Gwathney v. Keller et al (INMATE1)
MEMORANDUM OPINION AND ORDER directing that, after an independent review of the file, including the excerpts from the April 18, 2012 deposition of Plaintiff to which Defendant has directed the Court, and careful consideration of Defendant's [100 ] objection, Plaintiff's response, the applicable law, and the record as a whole, it is hereby ORDERED that: (1). The 100 Objection to the Recommendation is SUSTAINED; (2) The 92 Recommendation of the Magistrate Judge is REJECTED; and (3) Defendant's 75 renewed Motion to Dismiss, or in the Alternative, for Summary Judgment is GRANTED, as further set out. Signed by Honorable Judge Mark E. Fuller on 3/19/13. (scn, )
IN THE UNITED STATES DISTRICT COURT
FOR THE MIDDLE DISTRICT OF ALABAMA
CORRECTIONAL OFFICER WARREN,
) CASE NO.: 2:09-cv-479-MEF
(WO – Publish)
MEMORANDUM OPINION AND ORDER
This cause is again before the Court on Defendant’s Renewed Motion to Dismiss, or
in the Alternative, for Summary Judgment (Doc. #75), the Recommendation of the
Magistrate Judge (Doc. #92), and Defendant’s Objection to the Recommendation (Doc.
#100).1 In support of his renewed motion, Defendant cites to the pleadings previously
submitted and considered in this action and to several newly submitted exhibits, including
excerpts from an April 18, 2012 deposition of Plaintiff. After carefully considering the
Recommendation, the arguments of the parties, the applicable law, and the record as a whole,
the Court finds that Defendant’s Objection to the Recommendation of the Magistrate Judge
is due to be SUSTAINED and summary judgment is due to be GRANTED in favor of
Federal inmate Charles Gwathney (“Gwathney”) filed this Bivens action2 on May 22,
On February 4, 2013, Plaintiff filed a Response to Defendant’s Objection, which the
Court has reviewed and considered. (See Doc. #102.)
Bivens v. Six Unknown Fed. Narcotics Agents, 403 U.S. 388 (1971). A Bivens action is
a suit for damages against a federal actor who, acting in his individual capacity under color of
federal law, is alleged to have violated the plaintiff’s constitutional rights. Id. at 397. The standards
2009 (Doc. #1), against Correctional Officer Roger Warren (“Warren”) and various other
federal prison officials in their official and individual capacities. Gwathney claimed, among
other things, that Warren violated Gwathney’s Eighth Amendment right to be free from cruel
and unusual punishment by using excessive force against him during a pat-down search at
the Federal Prison Camp in Montgomery, Alabama (“FPC Montgomery”).
The defendants filed a Special Report (Doc. #20), which the United States Magistrate
Judge construed as a motion for summary judgment. On August 31, 2011, the Magistrate
Judge recommended the dismissal of all claims except the excessive force claim against
Warren in his individual capacity. (See Recommendation of the Magistrate Judge, Doc. #37.)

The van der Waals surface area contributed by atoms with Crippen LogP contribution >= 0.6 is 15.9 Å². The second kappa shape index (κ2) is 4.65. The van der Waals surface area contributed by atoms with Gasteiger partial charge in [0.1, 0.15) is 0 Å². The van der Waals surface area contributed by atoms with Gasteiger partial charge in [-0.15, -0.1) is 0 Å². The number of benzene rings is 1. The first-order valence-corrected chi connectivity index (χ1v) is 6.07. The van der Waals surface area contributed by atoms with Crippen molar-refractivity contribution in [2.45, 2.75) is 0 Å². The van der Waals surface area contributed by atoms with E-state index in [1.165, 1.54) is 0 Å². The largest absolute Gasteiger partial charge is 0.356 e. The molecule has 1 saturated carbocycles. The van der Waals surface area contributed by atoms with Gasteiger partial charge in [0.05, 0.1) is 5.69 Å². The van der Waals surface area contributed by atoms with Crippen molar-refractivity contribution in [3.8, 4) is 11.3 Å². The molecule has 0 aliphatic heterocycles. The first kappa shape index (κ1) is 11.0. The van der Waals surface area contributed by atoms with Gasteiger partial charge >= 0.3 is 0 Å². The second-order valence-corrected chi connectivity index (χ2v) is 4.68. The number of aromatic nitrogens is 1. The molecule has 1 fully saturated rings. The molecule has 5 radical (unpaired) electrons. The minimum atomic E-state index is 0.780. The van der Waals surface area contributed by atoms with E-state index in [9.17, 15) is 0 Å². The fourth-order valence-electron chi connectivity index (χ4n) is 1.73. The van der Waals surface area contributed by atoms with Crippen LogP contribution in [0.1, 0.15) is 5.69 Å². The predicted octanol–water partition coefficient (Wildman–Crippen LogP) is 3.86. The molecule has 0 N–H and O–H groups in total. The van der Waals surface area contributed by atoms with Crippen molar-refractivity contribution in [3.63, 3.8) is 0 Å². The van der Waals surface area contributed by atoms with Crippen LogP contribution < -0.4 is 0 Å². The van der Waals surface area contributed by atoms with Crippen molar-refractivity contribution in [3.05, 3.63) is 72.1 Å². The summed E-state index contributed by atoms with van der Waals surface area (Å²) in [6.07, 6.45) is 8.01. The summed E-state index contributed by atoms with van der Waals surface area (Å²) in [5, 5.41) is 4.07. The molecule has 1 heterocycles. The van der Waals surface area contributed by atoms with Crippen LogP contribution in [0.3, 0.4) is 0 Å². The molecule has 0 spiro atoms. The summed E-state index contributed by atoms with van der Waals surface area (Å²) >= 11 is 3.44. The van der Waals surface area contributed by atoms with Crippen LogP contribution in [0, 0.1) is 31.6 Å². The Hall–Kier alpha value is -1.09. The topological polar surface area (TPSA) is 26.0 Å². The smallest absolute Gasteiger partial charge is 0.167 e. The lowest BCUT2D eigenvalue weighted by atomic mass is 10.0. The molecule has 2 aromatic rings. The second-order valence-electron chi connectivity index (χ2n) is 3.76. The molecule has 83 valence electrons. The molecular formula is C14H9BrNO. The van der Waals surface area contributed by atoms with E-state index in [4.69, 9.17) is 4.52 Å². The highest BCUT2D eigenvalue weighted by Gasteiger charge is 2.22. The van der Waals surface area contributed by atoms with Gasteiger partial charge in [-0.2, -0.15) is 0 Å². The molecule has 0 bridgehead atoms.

Overruling Warren’s objections, the Court adopted the Magistrate Judge’s Report and
Recommendation on September 21, 2011. (Doc. #44.)
After the Court set this case for trial to begin on February 25, 2012 (Scheduling Order,
Doc. #65), Warren filed a motion for leave to take Gwathney’s deposition. The Court
granted this motion, and Warren’s counsel deposed Gwathney on April 18, 2012. On June
29, 2012, Warren filed a Renewed Motion to Dismiss, or in the Alternative, Motion for
Summary Judgment (Doc. #75), based on new evidence obtained during Gwathney’s April
18, 2012 deposition. On January 8, 2013, the Magistrate Judge again recommended that
Warren’s motion for summary judgment be denied and that this case proceed to trial. (Doc.
#92.) With the trial date quickly approaching, the Court ordered that the trial be continued
to give the Court adequate time to review the merits of Warren’s renewed motion, the
Magistrate Judge’s recommendation, Warren’s objection, and Gwathney’s response to the
objection. (Doc. #101.)
of liability in Bivens actions are the same standards of liability under 42 U.S.C. § 1983. See Butz
v. Economou, 438 U.S. 478, 504 (1978) (“[W]e deem it untenable to draw a distinction for purposes
of immunity law between suits brought against state officials under § 1983 and suits brought directly
under the Constitution against federal officials.”).
II. JURISDICTION AND VENUE
Jurisdiction over this action is proper under 28 U.S.C. § 1331 (federal question). The
parties do not contest personal jurisdiction or venue, and the Court finds adequate allegations
in support of both.
On Friday, May 16, 2008, Gwathney underwent surgery on his right shoulder to repair
his rotator cuff. On Monday, May 19, 2008, between 1:15 and 1:30 p.m., Warren entered
Gwathney’s wing announcing that they were “going to shake [it] down,” which Gwathney
understood to mean that they were going to conduct a search of the wing. When Warren
entered Gwathney’s cubicle, Warren observed Gwathney rise from his bunk and turn his